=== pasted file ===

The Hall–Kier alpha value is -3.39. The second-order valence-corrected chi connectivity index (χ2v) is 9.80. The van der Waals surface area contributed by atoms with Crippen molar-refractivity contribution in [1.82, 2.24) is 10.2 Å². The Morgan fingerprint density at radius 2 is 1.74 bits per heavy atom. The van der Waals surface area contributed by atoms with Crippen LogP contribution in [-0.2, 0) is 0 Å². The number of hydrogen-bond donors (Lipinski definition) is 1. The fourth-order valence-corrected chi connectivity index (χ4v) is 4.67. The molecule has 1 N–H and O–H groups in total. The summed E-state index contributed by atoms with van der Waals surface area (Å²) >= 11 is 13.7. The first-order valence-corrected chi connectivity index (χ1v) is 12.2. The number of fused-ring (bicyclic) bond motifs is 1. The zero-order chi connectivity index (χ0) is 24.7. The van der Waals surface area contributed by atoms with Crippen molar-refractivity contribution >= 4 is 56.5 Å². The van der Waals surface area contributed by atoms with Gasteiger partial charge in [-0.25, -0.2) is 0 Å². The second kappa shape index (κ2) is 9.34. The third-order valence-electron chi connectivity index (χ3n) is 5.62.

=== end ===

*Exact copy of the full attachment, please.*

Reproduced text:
The Hall–Kier alpha value is -3.39. The second-order valence-corrected chi connectivity index (χ2v) is 9.80. The van der Waals surface area contributed by atoms with Crippen molar-refractivity contribution in [1.82, 2.24) is 10.2 Å². The Morgan fingerprint density at radius 2 is 1.74 bits per heavy atom. The van der Waals surface area contributed by atoms with Crippen LogP contribution in [-0.2, 0) is 0 Å². The number of hydrogen-bond donors (Lipinski definition) is 1. The fourth-order valence-corrected chi connectivity index (χ4v) is 4.67. The molecule has 1 N–H and O–H groups in total. The summed E-state index contributed by atoms with van der Waals surface area (Å²) >= 11 is 13.7. The first-order valence-corrected chi connectivity index (χ1v) is 12.2. The number of fused-ring (bicyclic) bond motifs is 1. The zero-order chi connectivity index (χ0) is 24.7. The van der Waals surface area contributed by atoms with Crippen molar-refractivity contribution >= 4 is 56.5 Å². The van der Waals surface area contributed by atoms with Gasteiger partial charge in [-0.25, -0.2) is 0 Å². The second kappa shape index (κ2) is 9.34. The third-order valence-electron chi connectivity index (χ3n) is 5.62.